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    Quote Originally Posted by Appsolute View Post
    I have been engaged for TEN YEARS NOW!! I just, really really do not want to have a wedding. Its just not for me. Mr and I keep talking about running away to Vegas / Reno, or even just the City Hall - maybe we will actually do it some day.

    But a wedding? No thanks.
    My best friend's parents finally got married last year, the year before she retired - so that she could get her honeymoon days off.
    Blugal

    You never know what kind of obsessive compulsive crazy person you are until another person imitates your behaviour at a three-day. --Gry2Yng


    1 members found this post helpful.

  15. #35
    Join Date
    Dec. 28, 2003
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    Canada where all hell has broke free
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    I knew going in that it was going to be a redneck wedding. I knew that there would be some sort of money grab but to have that many was just over the top for me.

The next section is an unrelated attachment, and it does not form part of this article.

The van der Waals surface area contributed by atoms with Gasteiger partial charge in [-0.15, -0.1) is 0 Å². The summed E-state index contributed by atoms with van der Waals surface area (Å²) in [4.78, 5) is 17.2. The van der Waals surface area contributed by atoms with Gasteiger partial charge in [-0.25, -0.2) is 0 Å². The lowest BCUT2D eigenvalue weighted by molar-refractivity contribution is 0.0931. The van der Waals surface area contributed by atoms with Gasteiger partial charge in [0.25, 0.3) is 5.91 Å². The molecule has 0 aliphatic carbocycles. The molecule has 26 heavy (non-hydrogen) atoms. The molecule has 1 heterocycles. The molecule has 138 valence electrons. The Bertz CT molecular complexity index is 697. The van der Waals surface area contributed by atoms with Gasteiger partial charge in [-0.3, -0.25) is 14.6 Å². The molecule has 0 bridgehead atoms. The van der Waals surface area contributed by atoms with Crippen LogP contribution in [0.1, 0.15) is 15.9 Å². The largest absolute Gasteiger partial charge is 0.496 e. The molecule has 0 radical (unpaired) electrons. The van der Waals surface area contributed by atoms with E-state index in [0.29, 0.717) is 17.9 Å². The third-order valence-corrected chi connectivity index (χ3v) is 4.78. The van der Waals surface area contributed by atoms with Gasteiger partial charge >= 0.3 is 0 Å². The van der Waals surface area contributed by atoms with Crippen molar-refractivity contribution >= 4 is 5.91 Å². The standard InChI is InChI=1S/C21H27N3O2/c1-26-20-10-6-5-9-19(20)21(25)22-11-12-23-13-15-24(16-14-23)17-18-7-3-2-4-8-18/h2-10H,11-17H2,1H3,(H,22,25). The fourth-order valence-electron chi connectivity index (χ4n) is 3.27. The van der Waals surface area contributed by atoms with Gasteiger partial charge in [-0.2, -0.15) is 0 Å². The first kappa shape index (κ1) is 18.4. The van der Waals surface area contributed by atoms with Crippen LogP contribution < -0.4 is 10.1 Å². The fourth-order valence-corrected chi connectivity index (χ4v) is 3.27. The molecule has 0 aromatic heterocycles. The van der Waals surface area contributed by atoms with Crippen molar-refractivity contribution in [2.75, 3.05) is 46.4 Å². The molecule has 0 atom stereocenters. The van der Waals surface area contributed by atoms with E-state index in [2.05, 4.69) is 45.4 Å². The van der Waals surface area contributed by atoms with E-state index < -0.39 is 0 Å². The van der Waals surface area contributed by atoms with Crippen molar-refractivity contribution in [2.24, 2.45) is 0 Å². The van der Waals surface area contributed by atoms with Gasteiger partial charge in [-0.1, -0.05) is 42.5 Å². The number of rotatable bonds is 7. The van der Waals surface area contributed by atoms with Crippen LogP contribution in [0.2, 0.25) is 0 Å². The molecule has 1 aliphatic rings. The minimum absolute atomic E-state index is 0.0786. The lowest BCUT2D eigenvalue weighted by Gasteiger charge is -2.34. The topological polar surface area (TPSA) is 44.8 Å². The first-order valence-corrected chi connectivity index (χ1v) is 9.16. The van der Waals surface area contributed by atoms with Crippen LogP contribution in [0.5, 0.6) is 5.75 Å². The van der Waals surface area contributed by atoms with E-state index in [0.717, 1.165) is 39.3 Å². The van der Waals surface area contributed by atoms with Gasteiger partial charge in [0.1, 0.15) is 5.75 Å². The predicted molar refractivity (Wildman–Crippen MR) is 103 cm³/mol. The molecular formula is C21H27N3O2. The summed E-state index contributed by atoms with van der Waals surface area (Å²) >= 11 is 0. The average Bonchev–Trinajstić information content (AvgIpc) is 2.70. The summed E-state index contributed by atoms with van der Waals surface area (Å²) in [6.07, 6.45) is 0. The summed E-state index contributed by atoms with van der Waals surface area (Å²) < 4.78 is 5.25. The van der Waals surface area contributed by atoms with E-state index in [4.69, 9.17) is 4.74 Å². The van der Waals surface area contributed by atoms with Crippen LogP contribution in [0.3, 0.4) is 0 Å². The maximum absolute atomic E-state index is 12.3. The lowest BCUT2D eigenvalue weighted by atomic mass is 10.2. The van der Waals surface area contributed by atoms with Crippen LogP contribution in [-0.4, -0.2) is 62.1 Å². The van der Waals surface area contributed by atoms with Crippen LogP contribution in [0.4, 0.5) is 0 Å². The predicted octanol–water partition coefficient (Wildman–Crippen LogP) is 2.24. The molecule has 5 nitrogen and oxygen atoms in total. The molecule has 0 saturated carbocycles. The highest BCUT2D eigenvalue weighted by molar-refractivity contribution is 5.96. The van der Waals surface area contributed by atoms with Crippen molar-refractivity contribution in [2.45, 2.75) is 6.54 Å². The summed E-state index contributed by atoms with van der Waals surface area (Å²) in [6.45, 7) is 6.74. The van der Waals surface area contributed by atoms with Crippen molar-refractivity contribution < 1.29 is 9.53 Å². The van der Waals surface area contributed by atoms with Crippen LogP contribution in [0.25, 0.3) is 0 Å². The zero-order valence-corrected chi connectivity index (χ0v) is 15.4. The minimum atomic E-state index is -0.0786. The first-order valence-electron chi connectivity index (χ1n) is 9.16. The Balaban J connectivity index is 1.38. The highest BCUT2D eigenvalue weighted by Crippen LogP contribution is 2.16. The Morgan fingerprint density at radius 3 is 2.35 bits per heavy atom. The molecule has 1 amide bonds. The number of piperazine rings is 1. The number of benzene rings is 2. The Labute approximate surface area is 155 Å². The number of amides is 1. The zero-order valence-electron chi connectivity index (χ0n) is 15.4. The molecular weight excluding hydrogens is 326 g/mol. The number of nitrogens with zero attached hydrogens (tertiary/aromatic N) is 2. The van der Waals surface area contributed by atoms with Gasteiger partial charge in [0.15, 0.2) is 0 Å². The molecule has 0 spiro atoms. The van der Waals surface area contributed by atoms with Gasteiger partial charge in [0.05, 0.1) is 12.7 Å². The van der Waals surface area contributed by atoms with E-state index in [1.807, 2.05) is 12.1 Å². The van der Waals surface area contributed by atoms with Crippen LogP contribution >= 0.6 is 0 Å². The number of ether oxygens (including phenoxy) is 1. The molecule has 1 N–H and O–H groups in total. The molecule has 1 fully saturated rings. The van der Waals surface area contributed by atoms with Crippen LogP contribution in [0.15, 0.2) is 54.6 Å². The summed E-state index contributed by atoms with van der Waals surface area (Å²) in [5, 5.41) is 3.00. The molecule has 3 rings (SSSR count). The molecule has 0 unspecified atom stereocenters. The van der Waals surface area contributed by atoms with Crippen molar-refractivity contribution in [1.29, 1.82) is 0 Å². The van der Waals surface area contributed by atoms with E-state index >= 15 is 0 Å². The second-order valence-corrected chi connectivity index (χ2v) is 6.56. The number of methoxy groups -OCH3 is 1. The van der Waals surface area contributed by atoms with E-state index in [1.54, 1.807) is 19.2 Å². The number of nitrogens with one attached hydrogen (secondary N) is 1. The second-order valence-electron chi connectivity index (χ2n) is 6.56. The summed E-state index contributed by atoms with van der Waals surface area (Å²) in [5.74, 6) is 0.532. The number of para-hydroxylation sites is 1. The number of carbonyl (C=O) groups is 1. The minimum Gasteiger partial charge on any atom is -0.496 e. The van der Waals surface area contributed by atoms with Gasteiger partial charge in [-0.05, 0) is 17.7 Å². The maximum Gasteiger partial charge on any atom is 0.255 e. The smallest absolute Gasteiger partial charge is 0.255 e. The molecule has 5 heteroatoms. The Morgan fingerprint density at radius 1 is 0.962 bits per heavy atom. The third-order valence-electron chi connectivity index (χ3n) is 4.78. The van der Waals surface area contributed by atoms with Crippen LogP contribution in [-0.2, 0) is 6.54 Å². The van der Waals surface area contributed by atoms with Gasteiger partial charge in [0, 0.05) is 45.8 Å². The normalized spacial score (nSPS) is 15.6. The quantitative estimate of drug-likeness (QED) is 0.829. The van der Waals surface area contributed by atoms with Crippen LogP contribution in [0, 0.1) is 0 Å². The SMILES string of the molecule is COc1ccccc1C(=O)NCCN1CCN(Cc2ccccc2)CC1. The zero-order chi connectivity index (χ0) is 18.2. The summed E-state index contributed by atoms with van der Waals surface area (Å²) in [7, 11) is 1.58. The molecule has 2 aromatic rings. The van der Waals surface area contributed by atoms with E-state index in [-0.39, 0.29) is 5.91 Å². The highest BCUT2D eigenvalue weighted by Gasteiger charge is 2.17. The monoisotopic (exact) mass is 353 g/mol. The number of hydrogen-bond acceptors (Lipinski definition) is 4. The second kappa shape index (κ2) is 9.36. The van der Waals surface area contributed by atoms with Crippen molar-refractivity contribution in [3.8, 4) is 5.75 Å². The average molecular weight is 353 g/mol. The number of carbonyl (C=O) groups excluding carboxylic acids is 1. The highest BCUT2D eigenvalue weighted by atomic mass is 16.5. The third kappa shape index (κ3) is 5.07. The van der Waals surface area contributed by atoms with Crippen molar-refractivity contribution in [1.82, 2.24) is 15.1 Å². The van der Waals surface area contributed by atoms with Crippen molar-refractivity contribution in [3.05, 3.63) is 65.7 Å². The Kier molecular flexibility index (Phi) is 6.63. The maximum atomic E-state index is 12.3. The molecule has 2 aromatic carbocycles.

My life motto now is "You can't fix stupid!"

    Are you going to cowboy up, or lie there and bleed


    1 members found this post helpful.

  16. #36
    Join Date
    Jan. 23, 2000
    Location
    Virginia
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    8,055

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    Oh yes indeedy. I think my favourite wedding etiquette fail was this. Has that worked? iPad novice attempting links...
    OMG. What a witch. I was always raised to write a polite thank you note for gifts, and never to complain about them, regardless of how peculiar they might be. And I think a nice basket full of fun things is a cute gift.

    I can't imagine planning a wedding assuming that everyone will give you enough money to pay for it. It's obvious that weddings are expensive, but you're supposed to be helping the bride and groom celebrate their marriage, not feel obligated to underwrite it.